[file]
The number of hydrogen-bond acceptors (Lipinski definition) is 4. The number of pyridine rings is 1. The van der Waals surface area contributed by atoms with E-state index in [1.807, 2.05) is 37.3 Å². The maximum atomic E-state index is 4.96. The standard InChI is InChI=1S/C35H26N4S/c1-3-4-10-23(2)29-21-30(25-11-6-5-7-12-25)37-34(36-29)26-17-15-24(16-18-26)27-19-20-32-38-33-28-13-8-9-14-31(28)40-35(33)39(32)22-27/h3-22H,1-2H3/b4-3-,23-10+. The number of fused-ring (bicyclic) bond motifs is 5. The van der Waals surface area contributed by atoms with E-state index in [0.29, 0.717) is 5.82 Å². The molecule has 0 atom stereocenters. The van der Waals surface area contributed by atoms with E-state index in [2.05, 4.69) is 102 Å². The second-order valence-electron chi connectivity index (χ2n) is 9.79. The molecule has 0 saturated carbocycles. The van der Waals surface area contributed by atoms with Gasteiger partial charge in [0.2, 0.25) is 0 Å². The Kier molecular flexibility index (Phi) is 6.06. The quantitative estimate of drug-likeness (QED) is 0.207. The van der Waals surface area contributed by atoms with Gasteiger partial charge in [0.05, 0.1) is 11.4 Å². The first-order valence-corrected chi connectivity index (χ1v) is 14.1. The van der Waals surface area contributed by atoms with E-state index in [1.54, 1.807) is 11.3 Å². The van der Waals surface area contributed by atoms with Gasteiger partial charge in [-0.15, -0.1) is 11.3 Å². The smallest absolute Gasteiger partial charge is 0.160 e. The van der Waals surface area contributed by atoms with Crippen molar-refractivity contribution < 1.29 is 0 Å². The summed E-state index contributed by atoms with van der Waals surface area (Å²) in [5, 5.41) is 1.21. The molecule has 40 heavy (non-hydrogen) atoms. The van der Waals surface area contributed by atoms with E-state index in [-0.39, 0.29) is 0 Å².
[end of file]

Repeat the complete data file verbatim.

The number of hydrogen-bond acceptors (Lipinski definition) is 4. The number of pyridine rings is 1. The van der Waals surface area contributed by atoms with E-state index in [1.807, 2.05) is 37.3 Å². The maximum atomic E-state index is 4.96. The standard InChI is InChI=1S/C35H26N4S/c1-3-4-10-23(2)29-21-30(25-11-6-5-7-12-25)37-34(36-29)26-17-15-24(16-18-26)27-19-20-32-38-33-28-13-8-9-14-31(28)40-35(33)39(32)22-27/h3-22H,1-2H3/b4-3-,23-10+. The number of fused-ring (bicyclic) bond motifs is 5. The van der Waals surface area contributed by atoms with E-state index in [0.29, 0.717) is 5.82 Å². The molecule has 0 atom stereocenters. The van der Waals surface area contributed by atoms with E-state index in [2.05, 4.69) is 102 Å². The second-order valence-electron chi connectivity index (χ2n) is 9.79. The molecule has 0 saturated carbocycles. The van der Waals surface area contributed by atoms with Gasteiger partial charge in [0.2, 0.25) is 0 Å². The Kier molecular flexibility index (Phi) is 6.06. The quantitative estimate of drug-likeness (QED) is 0.207. The van der Waals surface area contributed by atoms with Gasteiger partial charge in [0.05, 0.1) is 11.4 Å². The first-order valence-corrected chi connectivity index (χ1v) is 14.1. The van der Waals surface area contributed by atoms with E-state index in [1.54, 1.807) is 11.3 Å². The van der Waals surface area contributed by atoms with Gasteiger partial charge in [-0.15, -0.1) is 11.3 Å². The smallest absolute Gasteiger partial charge is 0.160 e. The van der Waals surface area contributed by atoms with Crippen molar-refractivity contribution < 1.29 is 0 Å². The summed E-state index contributed by atoms with van der Waals surface area (Å²) in [5, 5.41) is 1.21. The molecule has 40 heavy (non-hydrogen) atoms. The van der Waals surface area contributed by atoms with E-state index in [-0.39, 0.29) is 0 Å².